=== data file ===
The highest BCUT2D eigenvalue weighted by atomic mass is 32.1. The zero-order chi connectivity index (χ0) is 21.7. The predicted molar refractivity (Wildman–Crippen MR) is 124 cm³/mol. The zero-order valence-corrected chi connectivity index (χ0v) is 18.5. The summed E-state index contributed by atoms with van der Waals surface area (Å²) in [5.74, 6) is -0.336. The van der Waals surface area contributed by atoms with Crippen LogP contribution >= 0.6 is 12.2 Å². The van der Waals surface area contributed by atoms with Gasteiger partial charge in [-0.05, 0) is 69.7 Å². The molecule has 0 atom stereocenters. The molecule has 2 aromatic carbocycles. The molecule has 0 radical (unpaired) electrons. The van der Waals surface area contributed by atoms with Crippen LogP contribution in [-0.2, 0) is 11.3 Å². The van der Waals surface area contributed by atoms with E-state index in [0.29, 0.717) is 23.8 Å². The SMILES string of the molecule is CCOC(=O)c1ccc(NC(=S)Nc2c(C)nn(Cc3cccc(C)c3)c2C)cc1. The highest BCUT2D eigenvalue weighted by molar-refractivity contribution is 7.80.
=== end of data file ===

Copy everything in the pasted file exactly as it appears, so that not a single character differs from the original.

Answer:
The highest BCUT2D eigenvalue weighted by atomic mass is 32.1. The zero-order chi connectivity index (χ0) is 21.7. The predicted molar refractivity (Wildman–Crippen MR) is 124 cm³/mol. The zero-order valence-corrected chi connectivity index (χ0v) is 18.5. The summed E-state index contributed by atoms with van der Waals surface area (Å²) in [5.74, 6) is -0.336. The van der Waals surface area contributed by atoms with Crippen LogP contribution >= 0.6 is 12.2 Å². The van der Waals surface area contributed by atoms with Gasteiger partial charge in [-0.05, 0) is 69.7 Å². The molecule has 0 atom stereocenters. The molecule has 2 aromatic carbocycles. The molecule has 0 radical (unpaired) electrons. The van der Waals surface area contributed by atoms with Crippen LogP contribution in [-0.2, 0) is 11.3 Å². The van der Waals surface area contributed by atoms with E-state index in [0.29, 0.717) is 23.8 Å². The SMILES string of the molecule is CCOC(=O)c1ccc(NC(=S)Nc2c(C)nn(Cc3cccc(C)c3)c2C)cc1. The highest BCUT2D eigenvalue weighted by molar-refractivity contribution is 7.80.